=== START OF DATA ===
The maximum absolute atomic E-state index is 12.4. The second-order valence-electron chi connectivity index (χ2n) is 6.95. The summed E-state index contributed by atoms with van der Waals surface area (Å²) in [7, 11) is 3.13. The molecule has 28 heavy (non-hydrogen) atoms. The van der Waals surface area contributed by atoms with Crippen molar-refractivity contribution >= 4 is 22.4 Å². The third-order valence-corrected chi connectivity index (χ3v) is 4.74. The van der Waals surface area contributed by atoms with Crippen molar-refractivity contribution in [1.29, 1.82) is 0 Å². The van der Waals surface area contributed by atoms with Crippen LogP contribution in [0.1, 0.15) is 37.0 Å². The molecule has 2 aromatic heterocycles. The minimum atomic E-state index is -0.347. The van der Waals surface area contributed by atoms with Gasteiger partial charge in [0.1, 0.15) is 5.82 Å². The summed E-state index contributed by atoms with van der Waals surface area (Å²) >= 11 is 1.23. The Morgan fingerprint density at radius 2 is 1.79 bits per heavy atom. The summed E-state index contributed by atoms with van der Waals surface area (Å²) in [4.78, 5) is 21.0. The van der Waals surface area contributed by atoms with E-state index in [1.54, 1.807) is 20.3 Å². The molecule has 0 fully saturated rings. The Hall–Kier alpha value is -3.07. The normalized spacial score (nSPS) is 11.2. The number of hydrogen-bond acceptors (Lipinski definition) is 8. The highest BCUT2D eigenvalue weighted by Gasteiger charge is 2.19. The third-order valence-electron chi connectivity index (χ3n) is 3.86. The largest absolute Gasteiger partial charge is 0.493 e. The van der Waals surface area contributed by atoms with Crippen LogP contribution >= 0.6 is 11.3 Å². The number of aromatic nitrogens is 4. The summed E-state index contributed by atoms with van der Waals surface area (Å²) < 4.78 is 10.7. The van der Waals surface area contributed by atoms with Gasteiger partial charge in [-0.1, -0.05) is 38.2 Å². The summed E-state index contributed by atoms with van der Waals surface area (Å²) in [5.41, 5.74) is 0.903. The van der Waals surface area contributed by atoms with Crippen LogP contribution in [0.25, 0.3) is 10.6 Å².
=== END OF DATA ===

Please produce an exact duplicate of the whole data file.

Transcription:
The maximum absolute atomic E-state index is 12.4. The second-order valence-electron chi connectivity index (χ2n) is 6.95. The summed E-state index contributed by atoms with van der Waals surface area (Å²) in [7, 11) is 3.13. The molecule has 28 heavy (non-hydrogen) atoms. The van der Waals surface area contributed by atoms with Crippen molar-refractivity contribution >= 4 is 22.4 Å². The third-order valence-corrected chi connectivity index (χ3v) is 4.74. The van der Waals surface area contributed by atoms with Crippen molar-refractivity contribution in [1.29, 1.82) is 0 Å². The van der Waals surface area contributed by atoms with Crippen LogP contribution in [0.1, 0.15) is 37.0 Å². The molecule has 2 aromatic heterocycles. The minimum atomic E-state index is -0.347. The van der Waals surface area contributed by atoms with Gasteiger partial charge in [0.1, 0.15) is 5.82 Å². The summed E-state index contributed by atoms with van der Waals surface area (Å²) >= 11 is 1.23. The Morgan fingerprint density at radius 2 is 1.79 bits per heavy atom. The summed E-state index contributed by atoms with van der Waals surface area (Å²) in [4.78, 5) is 21.0. The van der Waals surface area contributed by atoms with E-state index in [1.54, 1.807) is 20.3 Å². The molecule has 0 fully saturated rings. The Hall–Kier alpha value is -3.07. The normalized spacial score (nSPS) is 11.2. The number of hydrogen-bond acceptors (Lipinski definition) is 8. The highest BCUT2D eigenvalue weighted by Gasteiger charge is 2.19. The third-order valence-electron chi connectivity index (χ3n) is 3.86. The largest absolute Gasteiger partial charge is 0.493 e. The van der Waals surface area contributed by atoms with Crippen LogP contribution >= 0.6 is 11.3 Å². The number of aromatic nitrogens is 4. The summed E-state index contributed by atoms with van der Waals surface area (Å²) < 4.78 is 10.7. The van der Waals surface area contributed by atoms with Gasteiger partial charge in [-0.1, -0.05) is 38.2 Å². The summed E-state index contributed by atoms with van der Waals surface area (Å²) in [5.41, 5.74) is 0.903. The van der Waals surface area contributed by atoms with Crippen LogP contribution in [0.25, 0.3) is 10.6 Å².